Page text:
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A local approach to cleavage fracture incorporating the statistical distribution of microcracks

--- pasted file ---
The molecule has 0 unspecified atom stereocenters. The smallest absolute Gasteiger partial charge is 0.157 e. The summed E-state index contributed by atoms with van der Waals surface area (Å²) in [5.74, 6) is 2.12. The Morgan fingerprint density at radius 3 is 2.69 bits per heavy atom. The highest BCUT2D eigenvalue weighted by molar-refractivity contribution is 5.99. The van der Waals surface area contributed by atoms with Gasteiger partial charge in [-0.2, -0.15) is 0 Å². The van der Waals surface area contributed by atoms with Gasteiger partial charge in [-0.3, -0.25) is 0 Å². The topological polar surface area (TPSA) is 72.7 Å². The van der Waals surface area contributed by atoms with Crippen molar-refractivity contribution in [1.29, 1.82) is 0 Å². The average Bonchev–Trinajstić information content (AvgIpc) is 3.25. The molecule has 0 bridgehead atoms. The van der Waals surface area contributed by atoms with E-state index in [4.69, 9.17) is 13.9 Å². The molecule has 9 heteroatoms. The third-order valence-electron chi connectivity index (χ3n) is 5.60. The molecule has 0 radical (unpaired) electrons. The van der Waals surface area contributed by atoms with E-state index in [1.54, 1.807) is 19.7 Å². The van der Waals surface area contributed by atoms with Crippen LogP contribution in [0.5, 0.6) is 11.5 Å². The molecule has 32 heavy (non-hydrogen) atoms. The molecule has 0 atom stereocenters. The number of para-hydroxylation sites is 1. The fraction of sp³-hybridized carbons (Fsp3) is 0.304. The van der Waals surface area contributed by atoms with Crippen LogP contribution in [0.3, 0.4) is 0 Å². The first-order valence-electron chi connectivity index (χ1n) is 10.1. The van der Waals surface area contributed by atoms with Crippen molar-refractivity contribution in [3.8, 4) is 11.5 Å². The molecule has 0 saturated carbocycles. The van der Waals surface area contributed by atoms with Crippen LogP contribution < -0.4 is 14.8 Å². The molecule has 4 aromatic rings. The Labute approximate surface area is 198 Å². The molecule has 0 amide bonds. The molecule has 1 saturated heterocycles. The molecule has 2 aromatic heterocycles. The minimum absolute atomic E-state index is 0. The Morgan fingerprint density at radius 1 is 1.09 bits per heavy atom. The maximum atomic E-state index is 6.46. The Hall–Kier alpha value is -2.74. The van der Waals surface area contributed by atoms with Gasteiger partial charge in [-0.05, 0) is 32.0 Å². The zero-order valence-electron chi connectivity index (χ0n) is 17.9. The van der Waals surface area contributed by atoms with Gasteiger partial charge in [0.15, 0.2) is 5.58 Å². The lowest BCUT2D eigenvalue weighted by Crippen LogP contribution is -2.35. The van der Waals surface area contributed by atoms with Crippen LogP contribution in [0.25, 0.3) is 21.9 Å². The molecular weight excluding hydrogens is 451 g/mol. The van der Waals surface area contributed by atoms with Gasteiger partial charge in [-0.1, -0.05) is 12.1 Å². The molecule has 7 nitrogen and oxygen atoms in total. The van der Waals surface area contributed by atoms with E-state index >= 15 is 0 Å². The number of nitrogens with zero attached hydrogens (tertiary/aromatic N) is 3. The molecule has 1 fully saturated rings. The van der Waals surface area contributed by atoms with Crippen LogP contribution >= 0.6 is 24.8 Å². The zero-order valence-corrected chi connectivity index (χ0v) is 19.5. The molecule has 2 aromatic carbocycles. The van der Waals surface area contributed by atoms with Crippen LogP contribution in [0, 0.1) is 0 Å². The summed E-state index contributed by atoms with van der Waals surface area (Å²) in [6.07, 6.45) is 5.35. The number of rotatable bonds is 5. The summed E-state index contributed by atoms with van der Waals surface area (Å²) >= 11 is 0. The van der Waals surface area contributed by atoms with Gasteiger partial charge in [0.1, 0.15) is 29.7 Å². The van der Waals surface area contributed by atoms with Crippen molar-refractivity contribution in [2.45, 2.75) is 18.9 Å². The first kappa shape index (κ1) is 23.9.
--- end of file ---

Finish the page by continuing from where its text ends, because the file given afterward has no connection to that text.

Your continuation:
This research addresses and further advances a local approach to cleavage fracture in terms of a modified form of the Weibull stress and associated probabilistic formulation. Within the present methodology, cleavage fracture is viewed as a multiscale problem in which the coupling between macroscopic (remote) loading, here characterized by the J-integral, and material failure at the microlevel is given by the measured statistical distribution of Griffith-like microcracks. Development of such probabilistic formulation thus requires: i) the local crack-tip stress and strain fields determined by detailed non-linear finite element analysis; ii) fracture toughness values in the ductile-to-brittle transition (DBT) region obtained by an extensive experimental program; iii) microstructure and fractographic characterization to determine the statistical distribution of Griffith-like microcracks (which are associated with the cleavage-nucleation sites) in the ferritic matrix and iv) operation history of the structural component or fracture specimen, including specifically temperature effects on fracture behavior. Development and exploration of the present research addresses the five key objectives described as follows: 1) Development and establishment of a structural integrity methodology based on a micromechanics (local) model based on the modified Weibull stress concept as and effective crack driving force; 2) Development of a probabilistic formulation applicable to brittle fracture, which derives explicitly from the experimental measurement of the statistical distribution of Griffith-like microcracks; 3) Parameter calibration of the local model to cleavage fracture by means of an experimental program to measure cleavage fracture toughness and to experimentally measure the statistical distribution of microcracks for typical structural steels, including pressure vessel steels; 4) Investigation of the microfeatures associated with transgranular cleavage in ferritic materials and their connection with local approaches to cleavage fracture, specifically related to the Griffith fracture energy; 5) Application and validation of the local methodology with particular emphasis on the structural integrity assessments of large structural components using fracture toughness values derived from subsize specimens. (AU)

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